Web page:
He cites the writing 2019’s Divided by Darkness and how creating the new album reminded him of that very angry and emotional time. Garrett called it a “really grueling process” that “took a lot out of me.”
When that album was wrapped he planned to take some time to recuperate, but the ideas didn’t stop. Instead, for his own well-being, he focused on writing songs that were positive, uplifting and fun, whatever was going to keep from upsetting him physically and emotionally.
“That’s what Enlightened was,” Garrett said. “There was no other goal of outdoing myself, or outdoing Divided, or impressing anybody, or making anything other than just what was going to be enjoyable for me.
“Now, the new album? Totally different story. The process for [Ghost at the Gallows] sort of reminded me more of Divided, where I was really putting every single bit of myself into it emotionally and pushing myself to every limit that I could, as far as a player and a songwriter.”
While in the past Spirit Adrift has largely been a solo effort, Gallows fills out every position in the band for the first time in years. It rounds out their sound and provides an extra punch that they didn’t even know was missing.
“The way that I see it is this is the second real lineup of this band,” Garrett said. He wrote all the music for Gallows, but his bandmate’s musical personalities elevated the recordings and their previous material so much, they’re already planning to showcase the full band.
“We’re going to be making a live album,” Garrett said. “Just because the playing caliber that these guys bring to previously recorded songs. I feel like the power of this band has not been fully represented on previous recordings. I feel like we captured it with a new album because these guys are involved with [it].”.
Garrett is effusive in his praise of Draper, a guitarist he’d wanted to work with since seeing him on stage with Carcass.
“Tom is the best guitarist this band has ever had, and I would say that includes me as far as lead guitar playing. We really pushed each other there. You understand by track one of the new album that it’s like a shootout [between us] the whole time. I mean, we’re pushing each other to the limits, you know. So that was a lot of fun.”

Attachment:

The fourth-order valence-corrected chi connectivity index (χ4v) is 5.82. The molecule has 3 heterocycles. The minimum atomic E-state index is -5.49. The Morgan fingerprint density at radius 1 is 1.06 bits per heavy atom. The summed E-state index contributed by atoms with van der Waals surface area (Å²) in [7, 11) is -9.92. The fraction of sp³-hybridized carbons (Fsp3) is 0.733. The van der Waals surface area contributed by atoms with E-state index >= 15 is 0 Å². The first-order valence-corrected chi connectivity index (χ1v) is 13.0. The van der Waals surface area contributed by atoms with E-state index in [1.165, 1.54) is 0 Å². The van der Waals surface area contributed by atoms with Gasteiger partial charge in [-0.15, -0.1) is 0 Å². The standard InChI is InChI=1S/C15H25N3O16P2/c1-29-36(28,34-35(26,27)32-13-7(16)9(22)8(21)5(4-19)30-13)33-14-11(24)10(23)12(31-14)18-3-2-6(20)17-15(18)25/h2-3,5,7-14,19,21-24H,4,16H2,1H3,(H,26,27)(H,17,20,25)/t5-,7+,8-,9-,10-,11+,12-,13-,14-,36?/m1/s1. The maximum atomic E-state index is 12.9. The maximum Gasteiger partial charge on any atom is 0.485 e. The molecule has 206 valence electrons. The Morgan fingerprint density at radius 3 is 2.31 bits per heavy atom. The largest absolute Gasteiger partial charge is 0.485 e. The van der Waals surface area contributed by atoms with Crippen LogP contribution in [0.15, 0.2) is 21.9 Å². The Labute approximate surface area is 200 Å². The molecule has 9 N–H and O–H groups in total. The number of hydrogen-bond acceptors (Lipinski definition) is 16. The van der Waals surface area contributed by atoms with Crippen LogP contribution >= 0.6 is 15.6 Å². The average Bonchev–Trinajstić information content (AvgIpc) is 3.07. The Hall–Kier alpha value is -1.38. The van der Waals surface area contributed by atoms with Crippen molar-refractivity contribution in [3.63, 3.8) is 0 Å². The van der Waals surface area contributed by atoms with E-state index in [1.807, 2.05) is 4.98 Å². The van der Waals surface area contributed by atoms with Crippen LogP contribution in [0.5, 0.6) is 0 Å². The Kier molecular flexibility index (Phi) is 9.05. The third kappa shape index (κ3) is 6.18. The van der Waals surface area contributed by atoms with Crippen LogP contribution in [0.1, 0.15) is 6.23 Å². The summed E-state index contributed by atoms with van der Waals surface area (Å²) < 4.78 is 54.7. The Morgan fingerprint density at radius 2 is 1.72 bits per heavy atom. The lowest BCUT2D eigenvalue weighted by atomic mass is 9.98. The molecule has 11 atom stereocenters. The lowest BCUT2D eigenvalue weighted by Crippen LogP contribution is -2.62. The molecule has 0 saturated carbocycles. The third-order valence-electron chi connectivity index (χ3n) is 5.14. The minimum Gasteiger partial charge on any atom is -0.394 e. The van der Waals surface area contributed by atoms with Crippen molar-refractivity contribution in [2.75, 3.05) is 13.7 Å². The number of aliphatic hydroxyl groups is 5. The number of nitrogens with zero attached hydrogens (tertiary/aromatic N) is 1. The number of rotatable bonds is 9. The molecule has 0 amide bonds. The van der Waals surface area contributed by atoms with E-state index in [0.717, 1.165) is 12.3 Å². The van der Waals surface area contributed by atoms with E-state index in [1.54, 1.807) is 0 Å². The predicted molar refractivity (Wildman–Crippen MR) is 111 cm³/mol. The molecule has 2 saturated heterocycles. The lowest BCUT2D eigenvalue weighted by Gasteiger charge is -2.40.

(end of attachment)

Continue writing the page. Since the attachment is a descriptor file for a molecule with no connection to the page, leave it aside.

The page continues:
So much fun there’s even an audible “whoo!” seconds after the start of the guitar solo for the aptly titled, Iron Maiden-meets-Metallica tune “Barn Burner.”
“I’m so glad that you picked up on that!” Garrett said gleefully. “One of the most pervasive ideas during the writing and recording process is how over-manufactured and slick everything is now. We’re all very, very passionate about the human element of music. The imperfect, emotional, disruptive, adrenaline fueled, exciting humanity that’s in rock music.”
He referenced blues guitarist Freddie King’s 1971 album Getting Ready… as an influence for that humanity: “He’s hooting and hollering and screaming and shouting through that whole record at his own guitar playing, at stuff other people are doing. It’s just real, man.
“The whole key to making good art is to be vulnerable and to be imperfect and to show your personality. But it’s scary, and I feel like a lot of people tend to take that stuff out, edit that stuff or sterilize that stuff. With Ghost at the Gallows, we wanted to do the opposite. We wanted to get as much perfectly imperfect stuff. Now there’s mistakes that suck that could totally take you out of the mood. Obviously you don’t want that, but there’s imperfect glimpses of our humanity that we were very adamant about putting on this album and letting those things come out and leaving them.
“So that ‘whoo!’ was very, very much intentional.”
Garrett has never felt better about making a piece of music. He hopes Ghost at the Gallows will inspire people to do something positive – for themselves, for other people – because he knows full well what it’s like to feel like shit.
“It’s just a really honest documentation of what I’ve gone through the past few years, and if it makes you feel good, that’s great. That’s the intention. If it makes you feel nothing, then it’s not for you. If you hate it, then it’s not for you, so if people hate it then it ain’t no thing because I didn’t make it for them.
“And if it makes people feel like they can get up one more day and chase whatever dreams they’re trying to chase, or do whatever they got to do to make life more tolerable for themselves and others than this record is for you.”
Ghost at the Gallows is available August 18th via Century Media Records. Order the album – HERE